- Banana Peppers
Vegetables with high moisture content
Quick note here, if you decide to use veggies that have high water content like mushrooms and onions or tomatoes, or ones that take a long time to cook, what we have started doing when we have the time is to cook them down on the stove to remove the excess moisture.
Then we add it to the pizza and spread it around.
This won’t provide the crunchy texture of the onions you might enjoy, but it’s just another way to use toppings. When using onions directly on the dough and not sautéing them in a pan, make sure to slice your onions very thinly so they can cook more quickly and not taste raw.
Use for Thick or Thin Italian Pizza Dough
With this pizza dough recipe, we were able to make 2 or 3 average thickness pizzas in 9×13 stainless steel pizza pans or round pans. Depends on thickness of pizza.
If I were to make a thick airy pizza where I use a 9×13 baking pan, I would follow my instructions for how to make a thick pizza crust. In summary, I let it rise in a mixing bowl, then transfer to a the pan and let it rise a second time, then press it down, add the toppings and let it rise a third time and then bake at 350F for about 25 minutes until done.
For super thin pizza, I’ve learned the trick is baking it at a very high temperature. There are specific recipes for very thin pizzas, but I use this pizza dough recipe for just about everything.
We bought a steel pizza tray that helps increase the temperature of the oven by putting the pizza on that, but also putting a pizza stone on the rack above it.
This traps the heat and increases it to above 500F.
It’s not easy for me to use and it’s not quick even the results on our last attempt were amazing. But if you want to check out the steel pizza trays on Amazon.[mailerlite_form form_id=4]
How to Freeze Italian Pizza Dough
So this recipe is really cool because you can freeze pizza dough in various forms to make it easier to cook later. Here are ways you can freeze the dough:
- In a ball before rising. Take it out of the freezer the day before then let it rise at room temperature.
- In a ball after rising. Same as above, you’ll need to take it out of the freezer so it has time to thaw and rise again at room temp.
- As a baked pizza without toppings. Meaning, you bake just the dough in the oven initially for a few minutes less than usual, let cool and then store in the freezer. When the time comes just take it out, add the sauce and toppings and bake. I basically treat this like a store bought version and it’s very convenient!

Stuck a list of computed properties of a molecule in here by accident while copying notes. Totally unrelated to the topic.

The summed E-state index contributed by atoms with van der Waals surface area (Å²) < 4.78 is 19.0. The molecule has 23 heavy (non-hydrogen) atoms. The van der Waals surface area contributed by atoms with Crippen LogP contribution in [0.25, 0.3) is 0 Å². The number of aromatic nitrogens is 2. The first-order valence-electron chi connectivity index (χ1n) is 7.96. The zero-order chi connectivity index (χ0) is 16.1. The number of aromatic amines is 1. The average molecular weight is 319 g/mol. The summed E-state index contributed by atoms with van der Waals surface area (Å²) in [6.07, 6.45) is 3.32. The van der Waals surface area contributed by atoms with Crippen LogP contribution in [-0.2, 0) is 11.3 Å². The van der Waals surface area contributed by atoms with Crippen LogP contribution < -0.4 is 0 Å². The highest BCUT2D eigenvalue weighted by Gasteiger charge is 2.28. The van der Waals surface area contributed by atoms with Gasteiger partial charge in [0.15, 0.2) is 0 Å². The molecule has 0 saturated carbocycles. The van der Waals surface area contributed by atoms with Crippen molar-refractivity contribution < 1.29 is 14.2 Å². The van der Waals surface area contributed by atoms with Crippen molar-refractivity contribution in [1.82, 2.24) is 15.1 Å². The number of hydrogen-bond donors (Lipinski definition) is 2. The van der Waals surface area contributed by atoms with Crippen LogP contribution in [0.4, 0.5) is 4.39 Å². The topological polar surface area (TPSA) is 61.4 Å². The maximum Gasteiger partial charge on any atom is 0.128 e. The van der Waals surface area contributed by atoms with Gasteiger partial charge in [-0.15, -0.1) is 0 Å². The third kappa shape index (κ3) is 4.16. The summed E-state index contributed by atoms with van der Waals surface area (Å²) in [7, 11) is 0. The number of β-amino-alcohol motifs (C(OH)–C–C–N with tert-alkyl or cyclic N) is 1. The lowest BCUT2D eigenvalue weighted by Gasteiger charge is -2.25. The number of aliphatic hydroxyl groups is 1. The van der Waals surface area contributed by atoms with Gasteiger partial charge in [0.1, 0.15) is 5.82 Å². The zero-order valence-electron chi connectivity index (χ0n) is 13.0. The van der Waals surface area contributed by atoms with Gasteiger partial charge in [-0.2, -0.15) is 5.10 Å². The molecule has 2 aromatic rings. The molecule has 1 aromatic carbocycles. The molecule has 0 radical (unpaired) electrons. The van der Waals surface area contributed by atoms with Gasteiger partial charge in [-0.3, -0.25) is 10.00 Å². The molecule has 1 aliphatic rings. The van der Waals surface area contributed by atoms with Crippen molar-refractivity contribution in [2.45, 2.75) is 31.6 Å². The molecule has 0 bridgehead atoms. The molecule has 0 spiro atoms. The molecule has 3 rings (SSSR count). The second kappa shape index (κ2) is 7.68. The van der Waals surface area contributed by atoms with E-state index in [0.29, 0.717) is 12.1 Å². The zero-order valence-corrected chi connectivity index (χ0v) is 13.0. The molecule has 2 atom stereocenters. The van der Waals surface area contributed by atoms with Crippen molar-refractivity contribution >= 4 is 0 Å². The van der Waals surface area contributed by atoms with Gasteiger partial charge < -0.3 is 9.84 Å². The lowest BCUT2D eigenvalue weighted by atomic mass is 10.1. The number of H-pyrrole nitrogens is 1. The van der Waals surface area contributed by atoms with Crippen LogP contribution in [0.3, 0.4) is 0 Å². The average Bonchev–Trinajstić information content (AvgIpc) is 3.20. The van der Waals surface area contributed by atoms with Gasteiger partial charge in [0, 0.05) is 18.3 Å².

- As a baked pizza with raw toppings and sauce. This is really convenient too. It requires more prep time but it’s so awesome when you’re hungry for a pizza and all the work is already done. Simply take the pizza out and pop it in the oven frozen.
What to Serve with Your Pizza
Add protein to your meal with this delicious Italian salad with chickpeas.
Italian fried eggplant are always a great Italian side dish for this pizza dough recipe!
If you love Italian food, try this Italian fried zucchini recipe!
Other Types of Pizza Recipes
Enjoy this simple Romano pizza that uses this pizza dough recipe.
Every tried eggplant on your pizza? It’s good!
Try making a Margherita pizza on a grill with this pizza dough recipe!
I hope you enjoy our Italian pizza dough recipe. It’s easy and can be made the same day for using. We do it many times! If you like this recipe or have tips of your own, feel free to let me know in the comments!
Italian Pizza Dough Recipe
- 1 cup lukewarm water
- 1/2 TBSP sugar
- 1/2 tsp salt
- 1 TBSP olive oil
- 1 TBSP yeast
- 3 cups flour all purpose is fine
- In a large bowl dissolve the sugar and salt in the lukewarm water.
- Once dissolved, add in the olive oil and yeast and set aside to ferment. This takes about 10 minutes and will begin to bubble letting you know it's ready.
- When the yeast has begun to ferment after about 10 minutes, add in the flour 1 cup at a time. The amount of flour is typically 3- 3 1/2 cups.
- Knead the dough until a smooth ball can be formed, about 5-8 minutes. If using a Kitchenaid, it would take about 2-3 minutes.
- Next, oil a medium sized bowl and place the ball of dough inside the bowl. to the oiled bowl and cover with a damp cloth and let it rise in a warm area such as a preheated (and turned off) oven of 170F or a warm area of the house.
- Cover with a damp cloth and let the dough rise in a warm area until double in size. A quick tip is to use your oven as a warm place by preheating it to 170F. Make sure to turn off the oven before placing the dough inside to rise.
- Meanwhile, liberally oil your pizza pans.
- When dough is ready, press dough in the pan and push up on the sides to form a crust
- Top with sauce and your toppings and bake for 15 minutes at 375F on a middle rack
- Add cheese and bake for 5-7 minutes more then remove from oven. If dough is not baked enough, cook until the middle of the pizza is not wet. This can sometimes occur when a lot of toppings are used.
- See my notes in the post itself but you’ll basically want about 7 oz or more of sauce per pizza
- Cook down high water content toppings in a pan and then add to pizza prior to cooking. the vegetable texture will be different but still nice flavors.
- Slice hard vegetables such as onions and peppers thinly to help cook quicker if not cooking them down ahead of time
- For a thick pizza check out my article here but basically you’d want it to rise three times – first in the bowl, then in the pizza pan and then after adding toppings.
- For the cheese, use what you want. I prefer Romano, but if you like a stringy cheesy pizza then use mozzarella. I also add it at the end even if using toppings so the cheese does not turn burn or get hard. This most likely won’t be an issue if using Romano grated cheese.
- Experiment and have fun
- You can freeze the dough in it’s ball form before rising, after rising, after being rolled out, or even after baking just the dough and store it for later when you can add toppings and pop in the oven.